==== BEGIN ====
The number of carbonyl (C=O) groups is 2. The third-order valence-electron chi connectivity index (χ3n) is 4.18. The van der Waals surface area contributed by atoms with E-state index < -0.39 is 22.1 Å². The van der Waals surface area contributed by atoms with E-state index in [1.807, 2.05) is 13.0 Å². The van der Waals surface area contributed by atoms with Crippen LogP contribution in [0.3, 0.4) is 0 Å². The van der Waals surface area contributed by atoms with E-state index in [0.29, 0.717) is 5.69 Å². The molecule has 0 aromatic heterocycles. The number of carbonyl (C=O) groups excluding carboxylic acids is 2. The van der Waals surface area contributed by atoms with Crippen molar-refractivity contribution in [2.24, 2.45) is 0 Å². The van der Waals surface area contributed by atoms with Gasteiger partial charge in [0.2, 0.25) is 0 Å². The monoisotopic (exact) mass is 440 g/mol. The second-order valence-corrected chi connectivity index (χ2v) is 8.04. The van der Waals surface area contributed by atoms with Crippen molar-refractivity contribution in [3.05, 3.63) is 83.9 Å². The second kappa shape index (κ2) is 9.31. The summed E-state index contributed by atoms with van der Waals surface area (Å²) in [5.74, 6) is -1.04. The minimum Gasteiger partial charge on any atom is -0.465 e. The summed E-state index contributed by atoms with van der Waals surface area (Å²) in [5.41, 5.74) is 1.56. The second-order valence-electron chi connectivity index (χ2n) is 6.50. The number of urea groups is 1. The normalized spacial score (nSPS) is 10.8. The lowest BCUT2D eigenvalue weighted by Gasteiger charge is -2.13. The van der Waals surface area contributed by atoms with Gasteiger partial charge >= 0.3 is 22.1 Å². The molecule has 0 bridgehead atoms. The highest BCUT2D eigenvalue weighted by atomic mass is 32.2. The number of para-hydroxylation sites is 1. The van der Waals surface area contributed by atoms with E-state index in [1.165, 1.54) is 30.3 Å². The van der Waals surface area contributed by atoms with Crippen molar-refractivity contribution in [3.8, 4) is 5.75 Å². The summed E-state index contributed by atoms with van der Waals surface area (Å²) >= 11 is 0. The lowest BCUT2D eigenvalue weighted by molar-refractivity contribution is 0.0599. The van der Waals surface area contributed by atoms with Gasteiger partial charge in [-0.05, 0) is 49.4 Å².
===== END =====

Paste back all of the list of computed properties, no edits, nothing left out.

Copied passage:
The number of carbonyl (C=O) groups is 2. The third-order valence-electron chi connectivity index (χ3n) is 4.18. The van der Waals surface area contributed by atoms with E-state index < -0.39 is 22.1 Å². The van der Waals surface area contributed by atoms with E-state index in [1.807, 2.05) is 13.0 Å². The van der Waals surface area contributed by atoms with Crippen LogP contribution in [0.3, 0.4) is 0 Å². The van der Waals surface area contributed by atoms with E-state index in [0.29, 0.717) is 5.69 Å². The molecule has 0 aromatic heterocycles. The number of carbonyl (C=O) groups excluding carboxylic acids is 2. The van der Waals surface area contributed by atoms with Crippen molar-refractivity contribution in [2.24, 2.45) is 0 Å². The van der Waals surface area contributed by atoms with Gasteiger partial charge in [0.2, 0.25) is 0 Å². The monoisotopic (exact) mass is 440 g/mol. The second-order valence-corrected chi connectivity index (χ2v) is 8.04. The van der Waals surface area contributed by atoms with Crippen molar-refractivity contribution in [3.05, 3.63) is 83.9 Å². The second kappa shape index (κ2) is 9.31. The summed E-state index contributed by atoms with van der Waals surface area (Å²) in [5.74, 6) is -1.04. The minimum Gasteiger partial charge on any atom is -0.465 e. The summed E-state index contributed by atoms with van der Waals surface area (Å²) in [5.41, 5.74) is 1.56. The second-order valence-electron chi connectivity index (χ2n) is 6.50. The number of urea groups is 1. The normalized spacial score (nSPS) is 10.8. The lowest BCUT2D eigenvalue weighted by Gasteiger charge is -2.13. The van der Waals surface area contributed by atoms with Gasteiger partial charge >= 0.3 is 22.1 Å². The molecule has 0 bridgehead atoms. The highest BCUT2D eigenvalue weighted by atomic mass is 32.2. The number of para-hydroxylation sites is 1. The van der Waals surface area contributed by atoms with E-state index in [1.165, 1.54) is 30.3 Å². The van der Waals surface area contributed by atoms with Crippen molar-refractivity contribution in [3.8, 4) is 5.75 Å². The summed E-state index contributed by atoms with van der Waals surface area (Å²) >= 11 is 0. The lowest BCUT2D eigenvalue weighted by molar-refractivity contribution is 0.0599. The van der Waals surface area contributed by atoms with Gasteiger partial charge in [-0.05, 0) is 49.4 Å².